AbstractPurpose of review
Fluid (volume) therapy is an integral component in the management of critically ill patients and fluid management may influence outcome. There is much controversy, however, about the type, timing and amount of fluid therapy. Here, we discuss the evidence available to guide such choices.Recent findings
Fluid therapy is widely endorsed for resuscitation of critically ill patients across a range of conditions. Yet, the approach to fluid therapy is subject to substantial variation in clinical practice. Emerging data show that the choice, timing and amount of fluid therapy may affect clinical outcomes. Synthetic colloids may increase the risk of acute kidney injury. Albumin may benefit hypoalbuminemic patients with sepsis and acute lung injury but may worsen outcome in traumatic brain injury. Early administration of fluid therapy in sepsis may improve survival but may be unnecessary in patients with penetrating trauma. Later fluid therapy in acute lung injury patients will increase the duration of ventilator dependence without achieving better survival. A positive cumulative balance likely contributes to increased morbidity and mortality after major surgery.Summary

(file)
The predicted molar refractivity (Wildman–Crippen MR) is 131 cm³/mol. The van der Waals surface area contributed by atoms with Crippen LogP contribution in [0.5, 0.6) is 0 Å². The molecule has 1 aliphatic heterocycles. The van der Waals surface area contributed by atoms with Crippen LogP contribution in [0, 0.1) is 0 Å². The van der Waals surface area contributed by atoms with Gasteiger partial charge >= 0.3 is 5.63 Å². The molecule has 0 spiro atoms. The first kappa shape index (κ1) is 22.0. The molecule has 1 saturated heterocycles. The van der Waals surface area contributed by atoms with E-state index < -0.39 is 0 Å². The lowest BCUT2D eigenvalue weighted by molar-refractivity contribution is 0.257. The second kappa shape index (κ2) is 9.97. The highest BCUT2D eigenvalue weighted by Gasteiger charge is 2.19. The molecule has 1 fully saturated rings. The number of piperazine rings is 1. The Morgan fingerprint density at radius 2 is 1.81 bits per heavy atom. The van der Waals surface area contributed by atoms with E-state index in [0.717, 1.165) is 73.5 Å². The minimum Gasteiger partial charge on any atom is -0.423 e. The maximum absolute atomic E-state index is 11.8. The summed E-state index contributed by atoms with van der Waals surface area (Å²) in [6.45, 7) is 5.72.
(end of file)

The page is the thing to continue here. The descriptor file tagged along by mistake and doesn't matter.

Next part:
Emerging evidence shows that choice, timing and amount of fluid therapy affect outcome. Future studies need to focus on these aspects of fluid therapy by means of larger, more rigorous and blinded controlled trials.